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A remarkable, and remarkably challenging puzzle of a film,
This review is from: Persona [VHS] (VHS Tape)
Originally some the earlier Bergman films harder for me to get into,
because most of the Bergman I saw first were from late in his career
and far more 'naturalistic' - 'Fanny and Alexander', 'Autumn Sonata',
'Scenes From a Marriage' etc. I don't think I understood that for much
of his great career he was as much an experimentalist (at times) as
David Lynch, or Fellini, or Kubrick or Godard. Now that I understand
that, it's easier for me to get excited by the earlier experimental
Also, with 'Persona' the experiment seems more subtle and complex than
in some of Bergman's other early work. The themes are right out in the
open but there's much less literalness in the questions. The whole FILM
is a series of questions, but posed in a poetic way - what is identity?
What is acting? What is film? What are the boundaries between people?
What is reality and what is a dream, both in this film, and in our own
This is a haunting deeply disturbing work, and part of it's very
effectiveness is it's 'unexplainability', ala '2001' or a Magritte
painting. Like a Koan, it forces you to try and make sense of something
that has no simple answer.
On first viewing there were a few times when things felt a little on
the nose, or my feeling of 'huh?' was the bad kind, not the good one.
But this is a fascinating film, that combines some of the most truly
dreamlike sequences I've ever seen with what seems a conventional
narrative, only to curve in on itself into obscurity yet again. It is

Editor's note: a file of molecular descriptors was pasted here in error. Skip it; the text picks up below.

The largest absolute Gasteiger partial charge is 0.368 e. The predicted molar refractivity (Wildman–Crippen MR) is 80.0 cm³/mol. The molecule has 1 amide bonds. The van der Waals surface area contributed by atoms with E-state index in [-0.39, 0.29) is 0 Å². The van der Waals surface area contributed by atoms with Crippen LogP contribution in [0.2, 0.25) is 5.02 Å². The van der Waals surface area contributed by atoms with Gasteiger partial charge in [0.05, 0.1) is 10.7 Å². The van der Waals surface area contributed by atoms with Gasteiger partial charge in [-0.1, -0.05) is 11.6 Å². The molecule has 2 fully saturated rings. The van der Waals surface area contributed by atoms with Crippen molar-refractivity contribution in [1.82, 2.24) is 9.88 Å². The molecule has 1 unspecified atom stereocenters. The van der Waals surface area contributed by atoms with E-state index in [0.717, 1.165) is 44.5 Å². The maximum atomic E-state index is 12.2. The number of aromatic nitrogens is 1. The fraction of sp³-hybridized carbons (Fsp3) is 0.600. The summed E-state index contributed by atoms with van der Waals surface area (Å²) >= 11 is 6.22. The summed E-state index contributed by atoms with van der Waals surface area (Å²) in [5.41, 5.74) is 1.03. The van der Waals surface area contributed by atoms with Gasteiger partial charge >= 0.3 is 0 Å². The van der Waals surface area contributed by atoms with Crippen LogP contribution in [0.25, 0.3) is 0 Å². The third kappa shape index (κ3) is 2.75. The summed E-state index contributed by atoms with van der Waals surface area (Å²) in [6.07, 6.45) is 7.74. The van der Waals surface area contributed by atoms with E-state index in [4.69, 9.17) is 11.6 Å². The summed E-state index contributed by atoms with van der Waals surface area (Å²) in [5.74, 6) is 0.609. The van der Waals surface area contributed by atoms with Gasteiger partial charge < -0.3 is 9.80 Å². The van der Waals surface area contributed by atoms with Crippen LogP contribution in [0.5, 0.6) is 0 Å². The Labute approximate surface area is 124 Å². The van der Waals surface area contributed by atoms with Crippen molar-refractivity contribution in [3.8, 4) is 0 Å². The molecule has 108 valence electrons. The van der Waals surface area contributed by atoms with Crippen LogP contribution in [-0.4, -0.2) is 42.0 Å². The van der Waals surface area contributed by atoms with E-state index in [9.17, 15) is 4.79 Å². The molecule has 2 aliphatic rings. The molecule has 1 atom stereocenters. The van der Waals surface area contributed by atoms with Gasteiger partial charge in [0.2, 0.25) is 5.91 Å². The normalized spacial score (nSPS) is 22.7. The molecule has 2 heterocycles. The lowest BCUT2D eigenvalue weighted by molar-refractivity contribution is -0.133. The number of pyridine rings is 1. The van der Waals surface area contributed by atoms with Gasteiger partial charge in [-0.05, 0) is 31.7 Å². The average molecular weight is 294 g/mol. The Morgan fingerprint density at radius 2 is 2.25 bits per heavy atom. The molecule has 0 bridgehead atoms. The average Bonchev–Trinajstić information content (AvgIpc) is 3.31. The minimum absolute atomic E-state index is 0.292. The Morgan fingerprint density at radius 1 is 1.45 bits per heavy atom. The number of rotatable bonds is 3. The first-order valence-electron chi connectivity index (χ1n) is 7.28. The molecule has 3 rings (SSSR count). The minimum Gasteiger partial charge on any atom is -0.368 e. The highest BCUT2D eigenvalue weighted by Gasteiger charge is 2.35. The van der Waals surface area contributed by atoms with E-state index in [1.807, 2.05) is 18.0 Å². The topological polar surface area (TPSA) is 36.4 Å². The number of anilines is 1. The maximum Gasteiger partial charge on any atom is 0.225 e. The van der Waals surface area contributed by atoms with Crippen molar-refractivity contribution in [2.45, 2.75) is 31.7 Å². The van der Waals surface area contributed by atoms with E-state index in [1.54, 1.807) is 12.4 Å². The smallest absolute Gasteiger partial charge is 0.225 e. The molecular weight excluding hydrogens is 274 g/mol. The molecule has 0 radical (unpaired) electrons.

ultimately the kind of puzzle that art does best - it makes you ponder
things both consciously and subconsciously at the same time.
The two lead performances by Bibi Anderson and Liv Ullmann are
extraordinary, and Sven Nykvist again creates a series of unforgettable
images (now with the wider palate that Bergman started towards in 'The
Silence' - more camera moves, more 'cinematic' angles.).
But the nexus of this film, isn't the acting or the photography (though
the film would fail miserably without both being great), this is a film
about the inside of the filmmaker's mind, and by extension the inside
of all of our minds as we fight to make sense of the lives we lead.
It also has the single most erotic scene where nothing physical happens
I've ever encountered. And it's that kind of paradox that 'Persona' is
all about. I know I will get more from repeated viewings. The film begs
It's also impossible to note how many films since have borrowed its
techniques and images. Indeed, after the rare moments I felt
dismissively 'we've seen this idea before', I'd realize 'no we HADN'T
seen it before Bergman made this film'.